China’s official figures for the size of its economy are about 16 percent larger than they should be, and measures of real GDP growth were overstated by about 2 percentage points between 2008 and 2016
Remember when Japan was going to become the world’s biggest economy?
Don’t laugh. Herman Kahn, the Rand Corp. futurist who partly inspired the character of Dr. Strangelove, predicted as far back as 1970 that Japan’s gross domestic product would overtake the U.S. around the year 2000.
Decades later, his prediction still seemed on track. Thanks in part to the strength of the yen, Japan was just months away from matching the U.S. in GDP terms, one 1995 Los Angeles Times article predicted. Halfway through that country’s lost decade, it’s hard to believe that this wasn’t a fringe view – but it was nonetheless the subject of an essay in the august Foreign Policy magazine and a well-received accompanying book.
If you extrapolated early-1990s growth rates on a chart, indeed, the forecast seemed almost irrefutable – but that’s ultimately a lesson about the hazards of extrapolating lines on charts.
As my colleague Daniel Moss has argued, we should heed that mistake every time we predict that China is on the brink of a similar coup.
China’s official figures for the size of its economy are about 16 percent larger than they should be, and measures of real GDP growth were overstated by about 2 percentage points between 2008 and 2016, according to a study published by the Brookings Institution Thursday. Combined with the country’s own downgrade of its GDP growth for this year to a range of between 6 percent and 6.5 percent earlier in the week, that represents a sort of profit warning for the hchineconomy.
It’s worth reflecting that this particular stock has already had its share of analyst downgrades. Back in 2010, Standard Chartered Plc was predicting that China’s economy would overtake the U.S. by 2020, and would be nearly twice the size by 2030. Four years later, IHS Markit Economics forecast the tipping point would come the same 10 years into the future, in 2024.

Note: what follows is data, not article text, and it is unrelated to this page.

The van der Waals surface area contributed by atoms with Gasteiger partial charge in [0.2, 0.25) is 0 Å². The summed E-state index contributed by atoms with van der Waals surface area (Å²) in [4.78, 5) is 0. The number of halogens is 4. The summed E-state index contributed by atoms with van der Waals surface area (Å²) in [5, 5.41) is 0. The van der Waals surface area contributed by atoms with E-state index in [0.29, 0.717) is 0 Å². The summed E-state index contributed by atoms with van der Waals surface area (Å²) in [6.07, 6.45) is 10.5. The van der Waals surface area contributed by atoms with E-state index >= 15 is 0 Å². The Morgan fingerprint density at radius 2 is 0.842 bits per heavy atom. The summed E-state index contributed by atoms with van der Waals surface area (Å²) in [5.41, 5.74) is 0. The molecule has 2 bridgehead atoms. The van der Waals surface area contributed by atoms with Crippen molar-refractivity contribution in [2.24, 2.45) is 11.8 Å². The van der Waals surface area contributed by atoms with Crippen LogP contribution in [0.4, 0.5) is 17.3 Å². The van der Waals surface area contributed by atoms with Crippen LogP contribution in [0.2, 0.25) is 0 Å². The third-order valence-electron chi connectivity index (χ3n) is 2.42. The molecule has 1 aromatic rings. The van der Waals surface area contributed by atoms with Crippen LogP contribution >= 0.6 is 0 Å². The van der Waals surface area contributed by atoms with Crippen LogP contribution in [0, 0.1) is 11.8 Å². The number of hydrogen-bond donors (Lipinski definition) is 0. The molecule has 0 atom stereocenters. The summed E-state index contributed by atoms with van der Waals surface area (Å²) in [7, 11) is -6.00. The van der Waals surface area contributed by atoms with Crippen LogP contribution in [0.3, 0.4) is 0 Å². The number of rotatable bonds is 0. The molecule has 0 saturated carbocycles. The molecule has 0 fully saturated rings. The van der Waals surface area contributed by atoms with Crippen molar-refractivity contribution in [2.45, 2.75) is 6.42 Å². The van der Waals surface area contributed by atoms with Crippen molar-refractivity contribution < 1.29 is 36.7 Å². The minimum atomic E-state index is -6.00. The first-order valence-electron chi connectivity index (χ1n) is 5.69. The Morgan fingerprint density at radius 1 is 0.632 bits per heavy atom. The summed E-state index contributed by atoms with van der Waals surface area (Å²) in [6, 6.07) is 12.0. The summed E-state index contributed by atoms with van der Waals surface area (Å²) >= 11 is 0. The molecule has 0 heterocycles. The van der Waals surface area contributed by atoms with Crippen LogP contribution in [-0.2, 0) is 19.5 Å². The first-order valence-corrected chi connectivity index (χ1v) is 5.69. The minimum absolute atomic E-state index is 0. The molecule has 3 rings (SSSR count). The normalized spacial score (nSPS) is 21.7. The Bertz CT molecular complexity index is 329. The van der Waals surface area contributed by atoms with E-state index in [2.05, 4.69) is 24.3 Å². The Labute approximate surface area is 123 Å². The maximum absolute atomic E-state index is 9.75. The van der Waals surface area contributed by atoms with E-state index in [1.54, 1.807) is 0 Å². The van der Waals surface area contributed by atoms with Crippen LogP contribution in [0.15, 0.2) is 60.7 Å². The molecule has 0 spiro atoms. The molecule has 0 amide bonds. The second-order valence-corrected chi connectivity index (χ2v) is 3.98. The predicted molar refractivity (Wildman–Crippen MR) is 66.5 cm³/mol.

Those forecasts seem fanciful in the light of the way China’s economy has slowed – and America’s has accelerated – during the era of President Xi Jinping. At market exchange rates and current prices, U.S. GDP was $20.54 trillion in 2018, about 60 percent larger than China’s $13.09 trillion.
That just shows how misleading extrapolations can be. If you had inflated China’s 2011 GDP at the 8 percent rate then considered the minimum politically tolerable, and grew America’s at its then-10 year average of 1.8 percent, you’d have put the tipping point around 2023. Do the same forecast now with China’s growth at the 6-percent end of the official forecast band, and the U.S. would still be seen falling behind in 2028, roughly in line with Goldman Sachs Group Inc.’s Jim O’Neill’s longtime forecast.
What happens, though, if we see the U.S. growing from here at its 20-year average rate of 2.2 percent, and apply Brookings’ adjustments to China’s current GDP and growth-rate forecasts? In that eventuality, China’s GDP continues to trail the U.S. all the way out to 2050.
By that time, demographic factors will be weighing heavily against catch-up growth. China’s workforce, nearly five times the size of America’s at present, will only be a bit more than three times as large, meaning total factor productivity will have to be growing still faster to close the gap – and all the evidence is that, to the contrary, it’s been contracting.
That’s not a reason to count China out. For one thing, as my colleague Noah Smith has written, it’s already the larger economy according to purchasing-power parity (a way of adjusting for the fact that the same income buys a higher standard of living in China).
For another, such measures are heavily influenced by exchange rates, one reason Japan seemed so mighty when the yen was nearing 80 cents in the mid-1990s. On top of that, as Bloomberg Intelligence economist Tom Orlik argued Friday, China’s official GDP numbers may be more robust these days than Brookings is giving them credit for.
Most importantly, though, it’s a lesson that numbers like these aren’t really a solid-enough foundation for building such grand strategic narratives, however tempting it is to do so. Even at its current scale, China is a scant 15 percent of the global economy, and it’s unlikely to crack more than 20 percent at market exchange rates in the foreseeable future.
Fretting over adjustments to long-run economic forecasts is really just a proxy for our deeper anxieties about the fracturing of democracy in Western countries and the growing confidence of authoritarian governments from Beijing and Brasilia to Moscow and Ankara. If we want to ensure the international liberal order survives another century, we’d do much better to focus on those real problems in the present, rather than fixate on the impending doom of an imagined future.